Wednesday, January 20, 2021
A recent press release from the University of Southern California reveals that research conducted by the University of Southern California and Princeton University has concluded that the COVID-19 pandemic has significantly reduced life expectancy in the United States, with Black and Latinx Americans disproportionately impacted.
Based on estimates of deaths under four scenarios — one in which the pandemic had not occurred and three that include COVID-19 mortality projections — by the Institute for Health Metrics and Evaluation, the report, Reductions in 2020 US Life Expectancy due to COVID-19 and the Disproportionate Impact on the Black and Latino Populations, found that as a result of pandemic deaths in 2020, Americans' overall life expectancy will fall 1.13 years, to 77.48 years — the single largest decline in at least forty years and the lowest number since 2003.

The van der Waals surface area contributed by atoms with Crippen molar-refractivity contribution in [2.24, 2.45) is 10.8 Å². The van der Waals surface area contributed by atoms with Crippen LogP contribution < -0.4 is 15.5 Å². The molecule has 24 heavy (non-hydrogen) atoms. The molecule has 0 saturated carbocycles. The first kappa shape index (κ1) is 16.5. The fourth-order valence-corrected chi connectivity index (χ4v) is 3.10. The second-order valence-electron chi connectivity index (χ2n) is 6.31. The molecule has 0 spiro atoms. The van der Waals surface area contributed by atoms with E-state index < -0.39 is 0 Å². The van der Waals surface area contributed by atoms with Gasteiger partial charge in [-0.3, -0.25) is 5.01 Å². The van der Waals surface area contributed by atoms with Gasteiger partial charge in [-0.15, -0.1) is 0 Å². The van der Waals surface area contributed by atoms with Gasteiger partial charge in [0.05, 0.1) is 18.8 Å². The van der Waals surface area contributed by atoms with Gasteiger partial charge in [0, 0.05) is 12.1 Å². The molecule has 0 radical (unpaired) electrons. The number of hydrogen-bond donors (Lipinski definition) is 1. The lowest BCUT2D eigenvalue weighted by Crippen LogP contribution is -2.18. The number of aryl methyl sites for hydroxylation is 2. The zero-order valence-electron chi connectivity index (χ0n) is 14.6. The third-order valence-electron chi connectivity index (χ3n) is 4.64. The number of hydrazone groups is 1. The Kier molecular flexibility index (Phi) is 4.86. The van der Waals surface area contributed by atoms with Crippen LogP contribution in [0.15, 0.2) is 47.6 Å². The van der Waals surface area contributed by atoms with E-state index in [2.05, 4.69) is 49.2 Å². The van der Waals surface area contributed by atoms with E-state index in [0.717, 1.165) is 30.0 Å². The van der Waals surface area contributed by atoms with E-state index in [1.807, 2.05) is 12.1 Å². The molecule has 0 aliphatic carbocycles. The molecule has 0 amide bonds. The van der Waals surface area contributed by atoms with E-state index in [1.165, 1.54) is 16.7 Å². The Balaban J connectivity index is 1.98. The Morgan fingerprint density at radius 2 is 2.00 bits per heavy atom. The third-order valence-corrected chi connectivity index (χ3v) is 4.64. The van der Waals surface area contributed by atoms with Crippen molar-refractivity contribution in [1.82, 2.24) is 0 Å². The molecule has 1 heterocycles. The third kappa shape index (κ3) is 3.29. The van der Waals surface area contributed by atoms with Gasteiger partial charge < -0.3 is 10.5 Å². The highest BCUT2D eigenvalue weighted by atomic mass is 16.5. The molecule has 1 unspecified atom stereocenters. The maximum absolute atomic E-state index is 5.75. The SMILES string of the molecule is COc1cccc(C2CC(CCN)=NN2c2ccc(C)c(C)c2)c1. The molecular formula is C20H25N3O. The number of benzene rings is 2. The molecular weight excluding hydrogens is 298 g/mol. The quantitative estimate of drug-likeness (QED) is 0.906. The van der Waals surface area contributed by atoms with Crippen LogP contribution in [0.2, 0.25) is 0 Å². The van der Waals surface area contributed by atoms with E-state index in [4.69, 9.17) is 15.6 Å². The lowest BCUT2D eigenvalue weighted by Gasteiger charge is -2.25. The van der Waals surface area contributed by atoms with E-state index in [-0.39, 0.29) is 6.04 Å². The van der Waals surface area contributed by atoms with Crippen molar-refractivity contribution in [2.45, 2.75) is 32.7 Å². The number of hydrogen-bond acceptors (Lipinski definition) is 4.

The study also identified significant disparities by race, with researchers projecting that life expectancy for African Americans will fall 2.1 years, to 72.78 years; by 3.05 years, to 78.77 years, for Latinx individuals; and by 0.68 years, to 77.84 years, for white Americans.
Reporting on the projections, today's Philanthropy News Digest quotes Theresa Andrasfay, a postdoctoral fellow at the USC Leonard Davis School of Gerontology and co-author of the report as stating: "While the arrival of effective vaccines is hopeful, the U.S. is currently experiencing more daily COVID-19 deaths than at any other point in the pandemic. Because of that, and because we expect there will be long-term health and economic effects that may result in worse mortality for many years to come, we expect there will be lingering effects on life expectancy in 2021. That said, no cohort may ever experience a reduction in life expectancy of the magnitude attributed to COVID-19 in 2020."
As an African American, I dare say the result of this study does not make me too happy.
Vaughn E. James, Texas Tech University